• How do you see this study influencing future research and/or practice?

In response to our findings, we hope that failure is given greater priority as an important topic to discuss in entrepreneurship classes. In our research for this paper, we looked at existing textbooks and found that many of them only mention failure in passing, often in terms of overall failure rates of new ventures.

The risk, as we see it, is that students might either be so scared of failure that they don’t seriously explore entrepreneurship as an option, or conversely they don’t give much thought to the consequences of failure. Either way, instructors do not equip students to appreciate the nuances of failure – its emotional and social, as well as financial dimensions, but also its potentially productive consequences over time – if they do not spend time candidly incorporating it into their courses.
More critically, our findings suggest that universities would do well to cultivate opportunities for students to experience entrepreneurship, even in limited ways. We see it as no accident that some of the most successful entrepreneurship programs in schools of business across the United States and around the world have integrated into their curricula regular, structured opportunities for students to experience entrepreneurship.

You can read Entrepreneurial Failure as a Threshold Concept: The Effects of Student Experiences from Journal of Management Education for free by clicking here! Want to know about all the latest news and research from Journal of Management Education? Click here to sign up for e-alerts!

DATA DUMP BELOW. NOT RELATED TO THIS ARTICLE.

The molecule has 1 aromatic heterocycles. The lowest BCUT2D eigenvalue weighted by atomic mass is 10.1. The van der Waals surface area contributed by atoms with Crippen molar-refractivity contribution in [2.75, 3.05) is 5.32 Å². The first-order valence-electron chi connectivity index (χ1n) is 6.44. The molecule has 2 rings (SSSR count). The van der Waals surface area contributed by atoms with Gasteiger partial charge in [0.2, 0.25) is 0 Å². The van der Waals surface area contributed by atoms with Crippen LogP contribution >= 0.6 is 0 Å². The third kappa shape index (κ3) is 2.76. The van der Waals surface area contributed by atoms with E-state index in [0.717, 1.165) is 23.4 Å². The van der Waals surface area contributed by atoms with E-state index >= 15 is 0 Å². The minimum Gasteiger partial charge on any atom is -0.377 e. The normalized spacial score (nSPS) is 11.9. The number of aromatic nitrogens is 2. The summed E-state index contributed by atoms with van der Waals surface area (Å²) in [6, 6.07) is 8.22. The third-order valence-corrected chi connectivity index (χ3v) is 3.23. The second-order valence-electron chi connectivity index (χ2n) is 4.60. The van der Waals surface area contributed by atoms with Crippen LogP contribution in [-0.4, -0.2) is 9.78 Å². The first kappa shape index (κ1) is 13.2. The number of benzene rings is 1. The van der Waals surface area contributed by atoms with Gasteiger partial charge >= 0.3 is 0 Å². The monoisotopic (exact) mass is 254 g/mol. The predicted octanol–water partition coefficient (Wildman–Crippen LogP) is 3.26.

BolingerAlexAlexander R. Bolinger is an assistant professor of management at Idaho State University, USA. His research interests include group work and its effects on group members, negotiation, and service work. His research has also appeared in Organizational Behavior and Human Decision Processes and Cornell Hospitality Quarterly.

Brown-130x130Kory D. Brown is an Assistant Professor of Management and teaches strategy and knowledge management courses in the undergraduate and MBA programs at Pacific Lutheran University. His research interests explore collaborative innovation, technology management, networks, alliances, and entrepreneurship. He has extensive involvement in standard technologies such as ZigBee, Bluetooth, USB, and IrDA. Dr. Brown actively consults with technology firms in technology-centric business planning, corporate strategy, and external financing.